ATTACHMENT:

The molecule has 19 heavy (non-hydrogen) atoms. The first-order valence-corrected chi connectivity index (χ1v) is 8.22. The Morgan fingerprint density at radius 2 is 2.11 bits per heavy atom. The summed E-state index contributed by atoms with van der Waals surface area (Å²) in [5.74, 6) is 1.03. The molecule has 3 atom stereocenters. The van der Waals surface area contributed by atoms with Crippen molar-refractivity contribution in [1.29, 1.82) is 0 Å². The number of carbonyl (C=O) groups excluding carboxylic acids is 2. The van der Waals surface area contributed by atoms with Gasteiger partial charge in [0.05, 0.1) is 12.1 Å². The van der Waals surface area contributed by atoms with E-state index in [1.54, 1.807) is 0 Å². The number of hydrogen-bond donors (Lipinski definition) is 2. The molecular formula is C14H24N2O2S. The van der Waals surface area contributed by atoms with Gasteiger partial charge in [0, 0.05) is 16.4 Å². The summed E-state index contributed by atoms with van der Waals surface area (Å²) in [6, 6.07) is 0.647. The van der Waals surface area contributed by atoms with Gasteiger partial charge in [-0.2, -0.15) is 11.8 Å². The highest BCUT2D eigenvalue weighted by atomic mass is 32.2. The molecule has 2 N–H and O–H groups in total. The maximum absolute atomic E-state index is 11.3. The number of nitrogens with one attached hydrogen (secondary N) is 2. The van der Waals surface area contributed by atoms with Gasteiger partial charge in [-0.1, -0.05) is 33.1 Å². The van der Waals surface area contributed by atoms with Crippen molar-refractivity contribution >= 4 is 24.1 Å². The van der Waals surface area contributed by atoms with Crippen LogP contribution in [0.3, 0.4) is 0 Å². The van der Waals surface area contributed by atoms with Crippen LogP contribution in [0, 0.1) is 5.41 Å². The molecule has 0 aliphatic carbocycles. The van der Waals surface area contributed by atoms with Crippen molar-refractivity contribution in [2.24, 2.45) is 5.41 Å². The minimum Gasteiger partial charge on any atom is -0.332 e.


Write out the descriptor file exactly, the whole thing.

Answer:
The molecule has 19 heavy (non-hydrogen) atoms. The first-order valence-corrected chi connectivity index (χ1v) is 8.22. The Morgan fingerprint density at radius 2 is 2.11 bits per heavy atom. The summed E-state index contributed by atoms with van der Waals surface area (Å²) in [5.74, 6) is 1.03. The molecule has 3 atom stereocenters. The van der Waals surface area contributed by atoms with Crippen molar-refractivity contribution in [1.29, 1.82) is 0 Å². The number of carbonyl (C=O) groups excluding carboxylic acids is 2. The van der Waals surface area contributed by atoms with Gasteiger partial charge in [0.05, 0.1) is 12.1 Å². The van der Waals surface area contributed by atoms with E-state index in [1.54, 1.807) is 0 Å². The number of hydrogen-bond donors (Lipinski definition) is 2. The molecular formula is C14H24N2O2S. The van der Waals surface area contributed by atoms with Gasteiger partial charge in [0, 0.05) is 16.4 Å². The summed E-state index contributed by atoms with van der Waals surface area (Å²) in [6, 6.07) is 0.647. The van der Waals surface area contributed by atoms with Gasteiger partial charge in [-0.2, -0.15) is 11.8 Å². The highest BCUT2D eigenvalue weighted by atomic mass is 32.2. The molecule has 2 N–H and O–H groups in total. The maximum absolute atomic E-state index is 11.3. The number of nitrogens with one attached hydrogen (secondary N) is 2. The van der Waals surface area contributed by atoms with Gasteiger partial charge in [-0.1, -0.05) is 33.1 Å². The van der Waals surface area contributed by atoms with Crippen molar-refractivity contribution >= 4 is 24.1 Å². The van der Waals surface area contributed by atoms with Crippen LogP contribution in [0.3, 0.4) is 0 Å². The van der Waals surface area contributed by atoms with Crippen LogP contribution in [0, 0.1) is 5.41 Å². The molecule has 0 aliphatic carbocycles. The van der Waals surface area contributed by atoms with Crippen molar-refractivity contribution in [2.24, 2.45) is 5.41 Å². The minimum Gasteiger partial charge on any atom is -0.332 e.